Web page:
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Texas Matters: Melissa Lucio's pending death and how abortion has changed in Texas

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David Martin Davies
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Supporters of Texas death row inmate Melissa Lucio gather in San Antonio at Milam Park.

With 10 weeks until Melissa Lucio’s scheduled execution her family members and supporters are trying to alert the public about the controversial case. They are traveling across Texas holding protests about the first woman of Hispanic descent in Texas to be sentenced to death.

“Deep down inside of course she’s feeling overwhelmed, tired, stressed out,” John Lucio said speaking about his mother Melissa.

He is one of her 14 children. Melissa is on Texas Death Row convicted of killing one of them, a 2-year-old toddler Mariah. Melissa said the child fell down a flight of stairs but prosecutors said she was beaten to death. John says there was no physical abuse in their Rio Grande Valley home.

“She was drug abuser, yes she was. She was neglectful towards us — still does not add up to child abuse,“ said John Lucio.

There was no Child Protective Services documentation of child abuse in the Lucio home. John Lucio is joined by about a dozen others in San Antonio’s Milam Park along with Sabrina Van Tassel who directed a documentary about Lucio’s case. She says it wasn’t a fair trial.

“She is poor. She has too many children. If she was a white male she wouldn’t be on death row today,” she said.

The latest legal filing to stop the execution was filed Friday. Attorneys for Melissa Lucio are seeking to remove Judge Gabriela Garcia and District Attorney Luis Saenz from the case because two key members of Lucio’s original defense team now work for them. Lucio is set for execution April 27.

Abortion Post SB8

The passage and implementation of Senate Bill 8 during the last legislative session in Texas put in place an ban on abortion at about six weeks. At the time it looked like that would effectively ban almost all legal abortions in the state, but in fact that has not happened. Washington Post reporter Caroline Kitchener tells us that there is a rush by women to seek abortions before that six week mark. Clinics are struggling to keep up.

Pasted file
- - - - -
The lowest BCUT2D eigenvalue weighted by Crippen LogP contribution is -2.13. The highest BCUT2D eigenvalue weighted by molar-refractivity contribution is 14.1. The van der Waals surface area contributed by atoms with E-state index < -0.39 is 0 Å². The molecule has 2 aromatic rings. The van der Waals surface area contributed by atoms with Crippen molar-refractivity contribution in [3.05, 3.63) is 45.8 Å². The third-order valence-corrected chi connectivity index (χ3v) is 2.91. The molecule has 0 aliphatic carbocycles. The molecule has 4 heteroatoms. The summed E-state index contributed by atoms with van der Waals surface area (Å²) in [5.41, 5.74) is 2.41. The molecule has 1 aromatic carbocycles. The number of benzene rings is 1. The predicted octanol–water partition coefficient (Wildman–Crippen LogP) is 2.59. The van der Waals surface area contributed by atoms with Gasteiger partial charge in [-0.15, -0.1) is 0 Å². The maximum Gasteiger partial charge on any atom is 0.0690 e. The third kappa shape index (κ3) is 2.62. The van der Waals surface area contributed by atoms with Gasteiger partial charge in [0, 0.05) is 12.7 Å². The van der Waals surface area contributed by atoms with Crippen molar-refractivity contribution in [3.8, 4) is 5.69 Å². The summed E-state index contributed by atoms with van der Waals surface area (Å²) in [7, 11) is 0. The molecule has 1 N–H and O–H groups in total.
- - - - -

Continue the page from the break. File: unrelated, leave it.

Texas Sex Ed

One of the best ways to reduce abortions is to teach young people how not to get pregnant. But Texas is not doing a good job of doing that. The Texas new health education standards were finalized a little over a year ago, but 2022 is the first year they’ll actually be taught in schools across the state. These standards, which include sex education, had not been updated in more than two decades, but as KERA’s Elena Rivera reports, educators and teens say there’s still a lot missing.

Lacks Vax Trust

Now that the latest wave of COVID hospitalization is going down, local health officials are recharging their efforts to get more people vaccinated. Their focus is in Houston’s underserved communities, where vaccination rates are low and COVID deaths are high. Houston Public Media’s Matt Haram tells us how a partnership between the University of Houston and the city is attempting to lower vaccine hesitancy among people of color.

Prostrate Milkweed

A rare plant in South Texas is being proposed for Proposed for Endangered Species Protection. There is a public comment period open now for how to protect the Prostrate Milkweed. The plant can only be found along the border in Zapata and Starr counties. Michael Robinson is at the Center for biological diversity.

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David Martin Davies can be reached at dmdavies@tpr.org and on Twitter at @DavidMartinDavi